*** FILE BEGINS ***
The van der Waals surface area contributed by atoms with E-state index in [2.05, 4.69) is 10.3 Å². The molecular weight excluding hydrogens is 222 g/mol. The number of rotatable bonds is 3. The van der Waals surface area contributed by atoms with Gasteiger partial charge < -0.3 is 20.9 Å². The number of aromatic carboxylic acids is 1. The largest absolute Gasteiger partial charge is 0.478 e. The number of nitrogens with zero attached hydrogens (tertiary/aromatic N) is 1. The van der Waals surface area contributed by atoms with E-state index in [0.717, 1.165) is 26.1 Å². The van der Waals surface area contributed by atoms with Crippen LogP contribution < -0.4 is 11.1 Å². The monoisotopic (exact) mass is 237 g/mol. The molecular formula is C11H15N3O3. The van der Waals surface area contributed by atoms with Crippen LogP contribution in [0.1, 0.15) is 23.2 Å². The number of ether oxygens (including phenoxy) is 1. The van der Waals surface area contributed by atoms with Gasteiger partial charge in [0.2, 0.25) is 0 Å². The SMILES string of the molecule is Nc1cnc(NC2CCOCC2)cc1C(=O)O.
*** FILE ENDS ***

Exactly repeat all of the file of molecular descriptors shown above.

The van der Waals surface area contributed by atoms with E-state index in [2.05, 4.69) is 10.3 Å². The molecular weight excluding hydrogens is 222 g/mol. The number of rotatable bonds is 3. The van der Waals surface area contributed by atoms with Gasteiger partial charge < -0.3 is 20.9 Å². The number of aromatic carboxylic acids is 1. The largest absolute Gasteiger partial charge is 0.478 e. The number of nitrogens with zero attached hydrogens (tertiary/aromatic N) is 1. The van der Waals surface area contributed by atoms with E-state index in [0.717, 1.165) is 26.1 Å². The van der Waals surface area contributed by atoms with Crippen LogP contribution < -0.4 is 11.1 Å². The monoisotopic (exact) mass is 237 g/mol. The molecular formula is C11H15N3O3. The van der Waals surface area contributed by atoms with Crippen LogP contribution in [0.1, 0.15) is 23.2 Å². The number of ether oxygens (including phenoxy) is 1. The van der Waals surface area contributed by atoms with Gasteiger partial charge in [0.2, 0.25) is 0 Å². The SMILES string of the molecule is Nc1cnc(NC2CCOCC2)cc1C(=O)O.